satellite and hot pixel track suppression in software

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hha Contributing Member • Posts: 641
satellite and hot pixel track suppression in software

Airplane, satellite tracks and hot pixels are problem in long time exposure astrophotography. Most cameras have a dark frame subtraction option to eliminate hot pixels, but at the expense of loosing 50% of the exposure time. Most image processing software include an option to suppress artifacts in a long sequence of images. Some have the reputation of being “star eaters”. Here is how I solved this problem with an example using the “Accumulation 3.5” option in SEQUATOR.

I took a 2 hour exposure (120 shots at 60 sec each) using a f=135mm lens at f/4 of the Leo constellation. My Nikon Z6 was mounted on a SkyTracker to eliminate star trails. Rather than waiting for a satellite track, I intentionally misaligned the pole axis by 0.5 degrees. This produces 0.26 degree long star trail in 2 hours. The result of a simple star registration of the 120 images is shown on the left below. This is 1x1 degree cropped from the 10 x 15 degree field, zoomed in at 400% to make the pixels visible.

The stars are perfectly registered. The most prominent star on the lower left is +6.7 (HD97937) in Leo. The galaxy in the upper right is NGC3593 (+11.8). The faintest stars are +15. The bluish trace is produced by a hot pixel. It shows the worm period and a 3 pixel peak-to-peak worm error. Since each pixel of the camera with the 135 mm lens subtends 9”, the peak-to-peak worm error is 27 arcsec. This is a well known limitation of the SkyTracker, but it has almost no effect on the image quality with 60 second exposures. The hot pixel track is not straight and uniform, indicating that the mount flexed during the 2 hours.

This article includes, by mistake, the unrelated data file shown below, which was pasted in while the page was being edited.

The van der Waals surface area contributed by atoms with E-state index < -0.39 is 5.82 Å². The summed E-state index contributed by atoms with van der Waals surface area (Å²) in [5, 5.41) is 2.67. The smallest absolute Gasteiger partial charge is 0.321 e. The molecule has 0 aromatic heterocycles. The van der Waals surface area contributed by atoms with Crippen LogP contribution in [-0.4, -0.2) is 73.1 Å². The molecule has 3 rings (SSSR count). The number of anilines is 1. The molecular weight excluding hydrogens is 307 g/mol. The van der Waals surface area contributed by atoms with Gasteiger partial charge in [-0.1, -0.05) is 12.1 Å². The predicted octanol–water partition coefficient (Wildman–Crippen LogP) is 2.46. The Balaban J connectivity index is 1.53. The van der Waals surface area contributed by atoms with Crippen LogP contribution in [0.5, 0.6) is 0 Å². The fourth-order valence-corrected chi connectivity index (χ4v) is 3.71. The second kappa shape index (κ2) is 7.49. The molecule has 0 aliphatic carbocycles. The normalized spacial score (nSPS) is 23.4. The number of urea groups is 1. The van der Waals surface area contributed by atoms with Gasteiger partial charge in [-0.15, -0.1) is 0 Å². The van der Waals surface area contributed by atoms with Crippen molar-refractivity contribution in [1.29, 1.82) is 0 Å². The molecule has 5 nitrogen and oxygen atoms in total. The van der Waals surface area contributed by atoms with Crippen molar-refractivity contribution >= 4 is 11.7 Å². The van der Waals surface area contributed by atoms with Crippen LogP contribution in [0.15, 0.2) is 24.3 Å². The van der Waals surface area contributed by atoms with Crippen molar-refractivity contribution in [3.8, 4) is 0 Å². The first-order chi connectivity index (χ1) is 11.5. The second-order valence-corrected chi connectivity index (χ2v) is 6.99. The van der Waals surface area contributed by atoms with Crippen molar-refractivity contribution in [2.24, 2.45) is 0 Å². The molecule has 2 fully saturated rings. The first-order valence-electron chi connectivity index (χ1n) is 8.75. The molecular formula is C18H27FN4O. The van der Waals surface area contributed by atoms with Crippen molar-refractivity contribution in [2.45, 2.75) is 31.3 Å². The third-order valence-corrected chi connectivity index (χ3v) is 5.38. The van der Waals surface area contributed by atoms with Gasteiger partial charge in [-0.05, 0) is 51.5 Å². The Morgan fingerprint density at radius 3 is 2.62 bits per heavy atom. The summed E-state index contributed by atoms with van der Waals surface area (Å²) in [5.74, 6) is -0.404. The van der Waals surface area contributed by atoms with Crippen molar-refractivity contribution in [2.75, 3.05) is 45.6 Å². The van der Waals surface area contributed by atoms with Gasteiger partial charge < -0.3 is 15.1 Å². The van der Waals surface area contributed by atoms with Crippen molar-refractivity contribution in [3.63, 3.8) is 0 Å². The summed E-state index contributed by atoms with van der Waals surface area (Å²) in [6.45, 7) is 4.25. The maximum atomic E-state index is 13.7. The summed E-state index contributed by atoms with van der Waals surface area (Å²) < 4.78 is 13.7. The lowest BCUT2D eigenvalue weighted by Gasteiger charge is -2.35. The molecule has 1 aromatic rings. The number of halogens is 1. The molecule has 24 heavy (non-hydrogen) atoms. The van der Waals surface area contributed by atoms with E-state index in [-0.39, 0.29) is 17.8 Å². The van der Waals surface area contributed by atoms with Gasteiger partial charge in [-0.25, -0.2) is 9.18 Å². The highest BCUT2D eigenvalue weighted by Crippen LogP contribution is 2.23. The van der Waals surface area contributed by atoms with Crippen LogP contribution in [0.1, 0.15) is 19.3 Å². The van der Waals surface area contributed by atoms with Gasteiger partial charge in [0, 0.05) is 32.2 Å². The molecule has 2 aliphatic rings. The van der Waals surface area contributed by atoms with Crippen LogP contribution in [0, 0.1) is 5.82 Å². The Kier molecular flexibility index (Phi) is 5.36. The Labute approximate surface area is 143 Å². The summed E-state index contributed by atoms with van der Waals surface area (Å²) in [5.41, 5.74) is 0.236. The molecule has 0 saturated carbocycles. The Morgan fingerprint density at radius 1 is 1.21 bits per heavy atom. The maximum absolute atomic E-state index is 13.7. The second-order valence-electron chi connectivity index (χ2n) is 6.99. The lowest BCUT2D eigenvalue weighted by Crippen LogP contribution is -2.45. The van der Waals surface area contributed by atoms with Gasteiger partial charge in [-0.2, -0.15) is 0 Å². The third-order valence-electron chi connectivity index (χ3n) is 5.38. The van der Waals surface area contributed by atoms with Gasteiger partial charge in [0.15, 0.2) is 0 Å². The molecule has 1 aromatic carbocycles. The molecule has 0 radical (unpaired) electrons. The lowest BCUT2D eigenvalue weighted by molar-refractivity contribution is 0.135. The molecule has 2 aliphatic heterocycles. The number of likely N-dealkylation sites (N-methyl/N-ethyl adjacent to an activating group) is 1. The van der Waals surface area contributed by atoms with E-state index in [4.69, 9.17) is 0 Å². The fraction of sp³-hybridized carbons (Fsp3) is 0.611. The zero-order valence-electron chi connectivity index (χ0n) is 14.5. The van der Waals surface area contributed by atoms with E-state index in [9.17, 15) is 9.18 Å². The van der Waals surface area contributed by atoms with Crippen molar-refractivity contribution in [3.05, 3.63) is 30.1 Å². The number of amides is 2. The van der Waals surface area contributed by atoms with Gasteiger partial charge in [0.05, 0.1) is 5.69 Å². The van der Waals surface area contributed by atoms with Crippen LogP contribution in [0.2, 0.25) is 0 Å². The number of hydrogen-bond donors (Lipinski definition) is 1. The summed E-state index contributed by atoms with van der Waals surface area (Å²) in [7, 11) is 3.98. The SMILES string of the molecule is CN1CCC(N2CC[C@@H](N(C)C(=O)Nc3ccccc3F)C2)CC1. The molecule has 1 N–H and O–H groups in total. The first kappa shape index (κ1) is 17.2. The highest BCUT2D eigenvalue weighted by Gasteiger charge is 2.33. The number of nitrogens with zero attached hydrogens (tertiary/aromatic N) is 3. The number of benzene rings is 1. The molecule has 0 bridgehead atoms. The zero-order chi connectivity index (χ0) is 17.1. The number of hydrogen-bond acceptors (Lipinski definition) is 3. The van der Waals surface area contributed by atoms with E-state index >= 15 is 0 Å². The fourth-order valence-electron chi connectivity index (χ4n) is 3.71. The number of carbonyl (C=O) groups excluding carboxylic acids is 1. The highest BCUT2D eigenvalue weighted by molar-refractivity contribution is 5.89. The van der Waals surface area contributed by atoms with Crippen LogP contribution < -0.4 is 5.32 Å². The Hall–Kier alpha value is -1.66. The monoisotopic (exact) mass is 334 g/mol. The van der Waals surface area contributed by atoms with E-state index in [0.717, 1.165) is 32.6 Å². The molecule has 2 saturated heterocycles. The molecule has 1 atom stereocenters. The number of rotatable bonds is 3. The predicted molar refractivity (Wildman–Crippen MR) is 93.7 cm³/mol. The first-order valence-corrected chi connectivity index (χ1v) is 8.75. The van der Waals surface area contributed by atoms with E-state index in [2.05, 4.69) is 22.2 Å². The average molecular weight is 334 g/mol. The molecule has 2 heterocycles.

On the right above is the same 120 images, but this time registered with the 3.5 sigma accumulation option in Sequator. Most of the effect of the hot pixel has disappeared, and there is no indication of the faintest star being effected. If the polar alignment had been near perfect, the hot pixel would have looked like a faint star in an unexpected location. The lesson from this (for me) is that a little polar misalignment can be helpful in eliminating hot pixels and avoiding wasted time to identify "new" supernovae.

There are various algorithms to accomplish this. The algorithm used by Sequator increases the data processing time from 5 minutes to 11 minutes for the 120 images. If anybody knows the details of the Sequator algorithm, please share.

There may be better and faster algorithms for this purpose. Please share your experience with 3 sigma editing with other star registration software.

Cheer,

hha

 hha's gear list:hha's gear list
Olympus TG-630 iHS Nikon D3200 Nikon D3300 Nikon D7200 Nikon AF Nikkor 24mm f/2.8D +1 more
Nikon Z6
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